|Trade names||Avycaz, Zavicefta, others|
|Defined daily dose||not established|
|(what is this?)|
Ceftazidime/avibactam, sold under the brand name Avycaz among others, is a combination medication composed of ceftazidime, a cephalosporin antibiotic, and avibactam, a β-lactamase inhibitor. It is used to treat complicated intra abdominal infections, urinary tract infections, and pneumonia. It is only recommended when other options are not appropriate. It is given by injection into a vein.
Common side effect include nausea, fever, liver problems, headache, trouble sleeping, and pain at the site of injection. Severe side effects may include anaphylaxis, seizures, and Clostridium difficile-associated diarrhea. While use appears to be safe in pregnancy the medication has not been well studied in this group. Doses should be adjusted in those with kidney problems. Ceftazidime works by interfering with the building of the bacterial cell wall while avibactam works by preventing ceftazidime's breakdown.
The combination was approved for medical use in the United States and Europe in 2015. It is on the World Health Organization's List of Essential Medicines. In the United States a course of treatment generally costs between US$7,500 to US$15,000 as of 2016. In the United Kingdom this amount costs the NHS about £1,800 to £3,600 as of 2019.
Ceftazidime/avibactam is used for the treatment of:
- complicated intra-abdominal infections. In these cases it is often used in combination with metronidazole, which provides coverage for anaerobic pathogens.
- complicated urinary tract infections, including acute pyelonephritis, in adults.
- hospital-acquired bacterial pneumonia and ventilator-associated bacterial pneumonia.
For many bacterial infections, it offers little or no advantage over ceftazidime monotherapy, due to the widespread expression of resistance mechanisms other than β-lactamase production. These include Haemophilus, Moraxella and Neisseria pathogens, and infections caused by Acinectobacter baumannii.
The antibacterial spectrum of ceftazidime/avibactam includes nearly all Enterobacteriaceae, including ceftazidime-resistant strains. The activity of ceftazidime/avibactam against the important hospital pathogen Pseudomonas aeruginosa is variable, due to the potential presence of other resistance mechanisms in addition to β-lactamase production. Synergy was observed for avibactam with ceftazidime in the Burkholderia cepacia complex.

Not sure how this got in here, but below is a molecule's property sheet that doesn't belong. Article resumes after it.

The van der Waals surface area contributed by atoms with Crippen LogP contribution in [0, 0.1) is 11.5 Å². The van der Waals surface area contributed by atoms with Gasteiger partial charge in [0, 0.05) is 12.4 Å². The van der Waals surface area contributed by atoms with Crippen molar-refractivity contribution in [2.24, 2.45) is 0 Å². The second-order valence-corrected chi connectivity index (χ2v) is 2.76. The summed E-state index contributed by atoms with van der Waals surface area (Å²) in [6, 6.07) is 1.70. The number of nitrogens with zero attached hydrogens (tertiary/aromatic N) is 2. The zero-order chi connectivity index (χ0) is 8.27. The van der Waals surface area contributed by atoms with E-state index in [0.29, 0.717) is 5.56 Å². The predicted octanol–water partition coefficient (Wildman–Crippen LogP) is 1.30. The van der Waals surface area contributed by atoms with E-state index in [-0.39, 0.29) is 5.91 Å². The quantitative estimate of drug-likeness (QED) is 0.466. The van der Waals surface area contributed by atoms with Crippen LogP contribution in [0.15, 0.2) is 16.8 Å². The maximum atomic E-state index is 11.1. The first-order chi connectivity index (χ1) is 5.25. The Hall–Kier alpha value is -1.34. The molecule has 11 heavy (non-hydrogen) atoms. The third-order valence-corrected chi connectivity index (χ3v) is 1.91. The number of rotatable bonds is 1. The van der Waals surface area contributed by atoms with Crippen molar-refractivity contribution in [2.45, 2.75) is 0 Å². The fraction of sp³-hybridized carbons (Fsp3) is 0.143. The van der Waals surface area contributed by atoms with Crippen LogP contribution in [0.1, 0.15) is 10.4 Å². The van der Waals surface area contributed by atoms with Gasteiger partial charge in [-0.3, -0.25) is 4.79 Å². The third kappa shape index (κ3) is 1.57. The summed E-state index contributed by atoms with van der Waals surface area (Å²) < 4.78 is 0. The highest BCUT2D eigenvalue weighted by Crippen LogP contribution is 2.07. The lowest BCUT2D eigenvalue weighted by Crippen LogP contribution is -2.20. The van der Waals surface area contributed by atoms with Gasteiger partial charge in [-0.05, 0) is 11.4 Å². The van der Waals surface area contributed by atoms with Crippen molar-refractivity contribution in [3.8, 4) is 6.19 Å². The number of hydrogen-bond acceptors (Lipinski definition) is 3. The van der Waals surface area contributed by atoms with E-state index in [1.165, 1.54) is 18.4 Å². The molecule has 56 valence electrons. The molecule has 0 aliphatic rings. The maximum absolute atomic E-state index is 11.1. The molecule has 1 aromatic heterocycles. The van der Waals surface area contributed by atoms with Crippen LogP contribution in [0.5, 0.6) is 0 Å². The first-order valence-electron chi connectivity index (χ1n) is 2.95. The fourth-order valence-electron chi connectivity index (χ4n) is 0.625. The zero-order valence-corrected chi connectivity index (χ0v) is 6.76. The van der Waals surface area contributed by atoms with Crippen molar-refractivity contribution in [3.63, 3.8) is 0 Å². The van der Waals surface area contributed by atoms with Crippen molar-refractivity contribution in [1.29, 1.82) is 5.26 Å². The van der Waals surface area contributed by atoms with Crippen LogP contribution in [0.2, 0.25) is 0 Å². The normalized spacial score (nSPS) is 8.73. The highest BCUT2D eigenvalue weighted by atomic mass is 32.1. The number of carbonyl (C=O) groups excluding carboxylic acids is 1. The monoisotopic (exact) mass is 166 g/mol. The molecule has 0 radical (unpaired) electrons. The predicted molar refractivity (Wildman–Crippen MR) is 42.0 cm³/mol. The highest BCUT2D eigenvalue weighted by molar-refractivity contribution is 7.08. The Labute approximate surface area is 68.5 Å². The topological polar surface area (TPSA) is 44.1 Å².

When used to treat life-threatening infections, ceftazidime/avibactam is more likely than carbapenem antibiotics to cause serious adverse events, including worsening kidney function and gastrointestinal adverse effects.
Mechanism of action
Bacterial resistance to cephalosporins is often due to bacterial production of β-lactamase enzymes that deactivate these antibiotics. Avibactam inhibits some (but not all) bacterial ß-lactamases. Also, some bacteria are resistant to cephalosporins by other mechanisms, and therefore avibactam doesn't work. Avibactam is not active against New Delhi metallo-β-lactamase 1 (NDM-1). Avibactam inhibits Klebsiella pneumoniae carbapenemases (KPCs), and AmpC-type β-lactamases, which are resistant to the other clinically-available β-lactamases, tazobactam and clavulanic acid.
It was granted approval for marketing in the United States by the Food and Drug Administration (FDA) in February 2015. It was granted approval for marketing in Europe by the European Medicines Agency in 2016. During its clinical development, ceftazidime/avibactam was designated as a Qualified Infectious Disease Product under the Generating Antibiotic Incentives Now provision of the Food and Drug Administration Safety and Innovation Act. Development of ceftazidime/avibactam was fast-tracked by the FDA due to the shortage of drugs for treatment of infections due to antibiotic-resistant bacteria.
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